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Creating Your Own Wildlife Photo Habitat

By April 12, 2020No Comments
A monarch butterfly on a flower.
The striking and photogenic monarch butterfly.

Story & photos by Tom Haxby

We are all staying much closer to home these days, yet the need to connect with nature through our photography is needed now more than ever. One way to do so is to create a wildlife photo habitat in your yard. This is how I came to create a habitat for monarch butterflies in my northern Michigan yard.

In the Beginning

Two years ago I was fortunate to have one of my photos place in the top 250 in the Showcase competition, as well as being a winner in the Nature’s Best Backyard photo competition. It was also included in one of my magazine articles. This award-winning image of a trio of monarchs posing on a northern blazing star was taken at a nearby botanic garden, which is a certified Monarch Waystation. It’s about 20 minutes from my house and gets a lot visitors who would sometimes inquisitively approach me as I was quietly and patiently trying to photograph the monarchs. This of course caused the monarchs to flee.

Three monarch butterflies on a flowering plant.  Each monarch is at a different stage of their life cycle, from freshly out of the cocoon to a mature adullt.

Two Years Later

Fast forward to today. My own yard is now a certified Monarch Waystation. During the summer, I spend a lot of time 30 feet from my front door photographing the monarchs and other pollinators in my yard. I watch out of the windows for the monarchs to appear, usually after 10 a.m., and carefully consider the lighting of the moment.

I have also had painted lady and viceroy butterflies, a few hummingbirds, assorted bees, other pollinators, rabbits, and even one unidentified snake each of whom considers my yard a nice place to visit.

Creating the Habitat

The question you may ask is how did I go about converting my yard to a Monarch Waystation? Grass on my sandy soils has never done particularly well since I tend to neglect it, so competition for flowers was not an issue. There have always been a few common milkweed plants around and an area of planted tickseed coreopsis spread to other areas of the yard. There have been a few purple coneflowers that seemed to reproduce each year too. I started to notice the monarchs taking a liking to the yard and thought that perhaps if I could add more butterfly friendly plants it would draw in even more butterflies. After first doing research on suitable native plants, I made a visit to a local native plant nursery and came home with prairie blazing star, northern blazing star, Joe Pye weed, whorled milkweed, more coreopsis and more coneflower. I inter-planted these among the existing flowers which added even more incentives for monarchs to visit my yard.

A Monarch butterfly against a black background.
A Monarch butterfly against a shady, black background.

Photographing Monarchs in the Yard

And visit they did. All through the summer the monarchs laid eggs on the milkweed or sipped nectar from the native flowers in the yard. As September rolled around, it seemed as if the two varieties of blazing star would never bloom in time for the fall migration but, magically, they did. The yard full of native wildflowers looked like a tall-grass prairie and the tall-purple spikes of the blazing star were a magnet to the southward-migrating monarchs. It was so much fun photographing the monarchs and I got quite a few good photos as the combination of the bright purple of the blazing star and the orange monarchs is striking in photographs. I also found that the out-of-focus yellow of the coreopsis made for a good background. Another background was an area of shade behind the sunny flower areas, which added a dark background, and the weathered street that showed as white in the background of another photo. Funny how you notice those things when you visit an area often.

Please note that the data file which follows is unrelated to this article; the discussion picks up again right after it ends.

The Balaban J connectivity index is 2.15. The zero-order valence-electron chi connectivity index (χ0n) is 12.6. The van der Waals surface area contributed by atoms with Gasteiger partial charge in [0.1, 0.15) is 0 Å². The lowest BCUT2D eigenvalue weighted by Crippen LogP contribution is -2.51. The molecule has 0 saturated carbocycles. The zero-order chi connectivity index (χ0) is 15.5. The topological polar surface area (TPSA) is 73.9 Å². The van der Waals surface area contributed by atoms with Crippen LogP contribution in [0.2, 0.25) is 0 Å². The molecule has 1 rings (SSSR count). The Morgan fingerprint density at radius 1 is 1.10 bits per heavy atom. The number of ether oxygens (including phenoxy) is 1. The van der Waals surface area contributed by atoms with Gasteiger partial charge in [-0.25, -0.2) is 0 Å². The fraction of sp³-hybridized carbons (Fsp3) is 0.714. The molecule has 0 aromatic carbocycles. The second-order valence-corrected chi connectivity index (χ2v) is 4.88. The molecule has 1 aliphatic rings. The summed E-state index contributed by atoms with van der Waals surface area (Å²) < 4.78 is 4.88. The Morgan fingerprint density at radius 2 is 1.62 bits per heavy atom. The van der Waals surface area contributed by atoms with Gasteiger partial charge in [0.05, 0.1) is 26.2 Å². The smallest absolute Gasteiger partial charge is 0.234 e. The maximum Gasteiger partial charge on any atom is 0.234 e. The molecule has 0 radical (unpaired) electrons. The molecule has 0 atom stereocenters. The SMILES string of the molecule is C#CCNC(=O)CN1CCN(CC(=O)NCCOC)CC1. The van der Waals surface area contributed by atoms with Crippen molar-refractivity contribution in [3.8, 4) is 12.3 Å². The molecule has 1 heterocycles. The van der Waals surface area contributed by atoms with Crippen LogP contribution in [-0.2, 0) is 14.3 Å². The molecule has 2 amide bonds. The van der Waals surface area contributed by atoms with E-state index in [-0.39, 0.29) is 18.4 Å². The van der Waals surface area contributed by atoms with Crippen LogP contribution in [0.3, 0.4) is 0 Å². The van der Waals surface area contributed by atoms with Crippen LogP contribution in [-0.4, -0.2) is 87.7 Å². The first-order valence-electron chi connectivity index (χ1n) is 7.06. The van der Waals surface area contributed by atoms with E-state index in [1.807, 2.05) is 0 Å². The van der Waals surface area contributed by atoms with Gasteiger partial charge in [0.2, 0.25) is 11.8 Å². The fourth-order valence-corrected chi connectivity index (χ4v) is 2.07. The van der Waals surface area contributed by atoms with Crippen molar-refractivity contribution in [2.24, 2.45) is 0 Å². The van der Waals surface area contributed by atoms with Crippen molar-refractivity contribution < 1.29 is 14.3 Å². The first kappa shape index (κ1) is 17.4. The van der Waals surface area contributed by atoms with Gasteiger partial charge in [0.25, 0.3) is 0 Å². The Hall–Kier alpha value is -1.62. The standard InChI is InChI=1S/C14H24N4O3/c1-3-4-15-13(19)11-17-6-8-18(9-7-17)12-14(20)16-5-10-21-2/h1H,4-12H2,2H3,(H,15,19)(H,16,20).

Becoming a Certified Monarch Waystation

What does it take to have an area certified as a Monarch Waystation? Through a program sponsored by Monarch Watch, monarch enthusiasts are encouraged to create, conserve, and protect monarch butterfly habitats. To learn more go to

Three monarch butterflies on a flowering plant.

Maintaining the Habitat

Fall finally arrived and the last of the monarchs visited on a cold and blustery day. The first frost and an early snow ended the growing season for the wildflowers. I managed to harvest a few milkweed and blazing star seeds and those were shipped to an uncle in Pennsylvania who has started his own monarch garden. Finally, spring is just around the corner and another batch of native plants in a mix called a waystation flat has just been ordered. This time I will be adding butterfly weed, swamp milkweed, whorled milkweed, cylindrical blazing star, bee balm, showy goldenrod, New England aster, New Jersey tea and big bluestem grass. I think I need a bigger yard.

Monarch on northern blazing star.
Monarch on northern blazing star.

You Can Do It Too

Your own wildlife photo habitat can be for birds, frogs, bats, or any number of species. It is fun, a good thing to do for our wildlife and the benefits of having nature close to home can yield endless opportunities for photography.

Tom Haxby is an award-winning nature photographer and the 2019-2020 President of NANPA. His photography is influenced by over 25 years as a natural resource professional and a lifetime spent exploring the outdoors.